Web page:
Don't believe the hype about the iPhoneX

So there were the usual queues of Apple "fans" spanning blocks when the iPhone X was released.

After waiting a few hours and paying $1579 (or more, depending on what type they wanted), customers excitedly unwrapped their minimalist packaging to find ... a slippery, shiny, 14.36 x 7.09 x 0.77-centimetre slice of electronic metal and glass with microchips lodged inside.

But if you suspect the iPhone X might just be an expensive way to do things you can already do on existing smartphones, you're right.

Apple's appeal has never been its price point, though; it's in its innovative, sleek design that makes users feel like their quotidian gadgets – such as their laptop or phone – are pieces of art.

The new facial recognition technology replaces the fingerprint sensor found on other iPhones. How well does it work?

Yet, despite the fact that people will voluntarily stand in huge crowds for the chance to touch one, the iPhone X is a departure for Apple. It's bad design.

There are three new features Apple is really pushing with this new release. First, the entire face is a high-quality screen, which means there's no "home" button to help navigate the phone. Instead it relies on the user remembering different, unintuitive gestures that are each confusingly similar to each other to control their own phone.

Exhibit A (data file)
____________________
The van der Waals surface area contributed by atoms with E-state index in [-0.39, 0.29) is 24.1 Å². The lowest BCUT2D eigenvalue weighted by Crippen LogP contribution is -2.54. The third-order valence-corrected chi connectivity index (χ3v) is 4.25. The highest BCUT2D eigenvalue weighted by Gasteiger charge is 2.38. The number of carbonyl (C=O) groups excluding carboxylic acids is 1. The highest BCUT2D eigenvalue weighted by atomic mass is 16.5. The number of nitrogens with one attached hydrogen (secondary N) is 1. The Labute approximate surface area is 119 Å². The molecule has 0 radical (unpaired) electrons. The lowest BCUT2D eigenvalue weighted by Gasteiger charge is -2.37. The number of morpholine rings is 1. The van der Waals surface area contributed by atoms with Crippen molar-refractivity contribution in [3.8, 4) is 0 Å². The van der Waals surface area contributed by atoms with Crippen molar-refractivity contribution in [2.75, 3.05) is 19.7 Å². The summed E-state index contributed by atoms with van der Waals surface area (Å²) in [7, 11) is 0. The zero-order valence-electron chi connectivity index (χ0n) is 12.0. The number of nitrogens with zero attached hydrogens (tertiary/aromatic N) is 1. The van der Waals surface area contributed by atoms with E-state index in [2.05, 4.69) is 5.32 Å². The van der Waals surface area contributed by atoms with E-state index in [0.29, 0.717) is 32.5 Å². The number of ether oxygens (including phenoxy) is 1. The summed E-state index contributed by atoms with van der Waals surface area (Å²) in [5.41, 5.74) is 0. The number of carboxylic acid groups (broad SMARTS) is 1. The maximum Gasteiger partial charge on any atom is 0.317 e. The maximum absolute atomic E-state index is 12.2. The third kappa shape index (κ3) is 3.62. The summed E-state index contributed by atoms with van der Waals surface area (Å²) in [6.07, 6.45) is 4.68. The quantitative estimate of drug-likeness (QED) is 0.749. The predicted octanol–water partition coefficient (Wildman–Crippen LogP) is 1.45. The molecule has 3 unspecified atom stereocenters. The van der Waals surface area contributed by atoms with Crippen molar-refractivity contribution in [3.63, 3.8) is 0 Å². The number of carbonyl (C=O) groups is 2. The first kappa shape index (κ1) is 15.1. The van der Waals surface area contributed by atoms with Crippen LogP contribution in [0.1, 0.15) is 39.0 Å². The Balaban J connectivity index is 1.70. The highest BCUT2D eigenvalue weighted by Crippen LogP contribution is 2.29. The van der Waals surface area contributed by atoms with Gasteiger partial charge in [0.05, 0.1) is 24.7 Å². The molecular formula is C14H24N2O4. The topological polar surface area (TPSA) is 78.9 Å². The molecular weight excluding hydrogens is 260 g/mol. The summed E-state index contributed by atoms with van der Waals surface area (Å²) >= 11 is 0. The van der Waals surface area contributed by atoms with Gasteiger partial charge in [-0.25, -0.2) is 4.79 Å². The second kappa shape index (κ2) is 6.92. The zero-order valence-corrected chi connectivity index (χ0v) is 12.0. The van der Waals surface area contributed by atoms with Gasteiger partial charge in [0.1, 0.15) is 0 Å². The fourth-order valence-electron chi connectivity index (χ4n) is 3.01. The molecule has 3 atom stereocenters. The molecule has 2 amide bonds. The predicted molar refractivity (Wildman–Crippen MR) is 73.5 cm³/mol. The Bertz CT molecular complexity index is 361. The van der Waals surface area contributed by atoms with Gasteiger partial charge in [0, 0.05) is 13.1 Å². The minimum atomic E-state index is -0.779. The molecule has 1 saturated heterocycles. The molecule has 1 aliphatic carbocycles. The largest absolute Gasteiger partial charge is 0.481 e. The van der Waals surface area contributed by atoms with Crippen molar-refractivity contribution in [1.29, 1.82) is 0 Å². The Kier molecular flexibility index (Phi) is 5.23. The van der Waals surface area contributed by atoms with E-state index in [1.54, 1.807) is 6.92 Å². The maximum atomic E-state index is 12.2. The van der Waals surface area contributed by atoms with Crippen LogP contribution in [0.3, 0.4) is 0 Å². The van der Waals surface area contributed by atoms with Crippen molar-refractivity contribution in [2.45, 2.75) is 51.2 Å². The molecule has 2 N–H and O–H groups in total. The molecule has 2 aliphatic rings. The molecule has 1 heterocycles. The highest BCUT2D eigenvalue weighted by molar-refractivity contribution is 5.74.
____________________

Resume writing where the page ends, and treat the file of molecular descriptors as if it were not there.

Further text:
Mystifyingly, the screen also has a "notch" where the front camera goes, which obstructs part of the screen and affects the visibility and usability of apps.

The iPhone X will also feature facial recognition to log into your phone. Instead of tapping out a passcode or swiping a fingerprint to use your phone, you just look at it. Aside from being a super-creepy feature that nobody asked for, Wired has already identified several security issues. 

Finally, Apple are also spruiking wireless charging. It sounds like magic! But it isn't! You have to put the phone on a specific charging pad that is plugged into the wall, so it's not unlike plugging a phone in. 

iPhones have always been associated with innovation, but the iPhone X is a clear indicator that things have changed. Not only are the new features questionable in quality, they offer nothing different from earlier iterations of the phone. It's the same thing but worse. Once the transparent Apple stores have cleared of diehard fans after the iPhone X's release, the rest of us should leave the airy spaces empty.